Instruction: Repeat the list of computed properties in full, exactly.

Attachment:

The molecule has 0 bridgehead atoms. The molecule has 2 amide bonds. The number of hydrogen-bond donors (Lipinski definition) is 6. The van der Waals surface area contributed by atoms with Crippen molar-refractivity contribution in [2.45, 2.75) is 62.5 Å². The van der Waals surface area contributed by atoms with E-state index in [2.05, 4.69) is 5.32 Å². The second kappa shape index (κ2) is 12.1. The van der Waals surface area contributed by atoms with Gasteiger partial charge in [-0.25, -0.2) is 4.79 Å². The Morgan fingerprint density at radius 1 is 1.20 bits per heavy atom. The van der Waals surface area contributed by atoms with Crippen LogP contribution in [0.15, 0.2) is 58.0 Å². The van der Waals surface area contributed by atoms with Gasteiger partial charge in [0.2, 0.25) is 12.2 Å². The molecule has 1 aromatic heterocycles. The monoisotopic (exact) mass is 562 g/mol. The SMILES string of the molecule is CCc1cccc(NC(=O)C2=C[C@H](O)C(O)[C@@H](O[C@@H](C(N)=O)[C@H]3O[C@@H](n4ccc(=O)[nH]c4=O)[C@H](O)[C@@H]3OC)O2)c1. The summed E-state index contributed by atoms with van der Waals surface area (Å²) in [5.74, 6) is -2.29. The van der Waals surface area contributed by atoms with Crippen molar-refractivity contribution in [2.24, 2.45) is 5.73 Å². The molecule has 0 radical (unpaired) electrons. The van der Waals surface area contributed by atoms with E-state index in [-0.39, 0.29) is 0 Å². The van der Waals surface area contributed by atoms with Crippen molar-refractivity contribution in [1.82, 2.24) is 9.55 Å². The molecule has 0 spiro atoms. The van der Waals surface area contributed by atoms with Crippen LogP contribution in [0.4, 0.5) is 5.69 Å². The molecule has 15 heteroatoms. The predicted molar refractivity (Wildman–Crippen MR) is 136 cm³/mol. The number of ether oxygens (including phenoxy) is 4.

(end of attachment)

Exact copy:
The molecule has 0 bridgehead atoms. The molecule has 2 amide bonds. The number of hydrogen-bond donors (Lipinski definition) is 6. The van der Waals surface area contributed by atoms with Crippen molar-refractivity contribution in [2.45, 2.75) is 62.5 Å². The van der Waals surface area contributed by atoms with E-state index in [2.05, 4.69) is 5.32 Å². The second kappa shape index (κ2) is 12.1. The van der Waals surface area contributed by atoms with Gasteiger partial charge in [-0.25, -0.2) is 4.79 Å². The Morgan fingerprint density at radius 1 is 1.20 bits per heavy atom. The van der Waals surface area contributed by atoms with Crippen LogP contribution in [0.15, 0.2) is 58.0 Å². The van der Waals surface area contributed by atoms with Gasteiger partial charge in [0.2, 0.25) is 12.2 Å². The molecule has 1 aromatic heterocycles. The monoisotopic (exact) mass is 562 g/mol. The SMILES string of the molecule is CCc1cccc(NC(=O)C2=C[C@H](O)C(O)[C@@H](O[C@@H](C(N)=O)[C@H]3O[C@@H](n4ccc(=O)[nH]c4=O)[C@H](O)[C@@H]3OC)O2)c1. The summed E-state index contributed by atoms with van der Waals surface area (Å²) in [5.74, 6) is -2.29. The van der Waals surface area contributed by atoms with Crippen molar-refractivity contribution in [2.24, 2.45) is 5.73 Å². The molecule has 0 radical (unpaired) electrons. The van der Waals surface area contributed by atoms with E-state index in [-0.39, 0.29) is 0 Å². The van der Waals surface area contributed by atoms with Crippen molar-refractivity contribution in [1.82, 2.24) is 9.55 Å². The molecule has 0 spiro atoms. The van der Waals surface area contributed by atoms with Crippen LogP contribution in [0.4, 0.5) is 5.69 Å². The molecule has 15 heteroatoms. The predicted molar refractivity (Wildman–Crippen MR) is 136 cm³/mol. The number of ether oxygens (including phenoxy) is 4.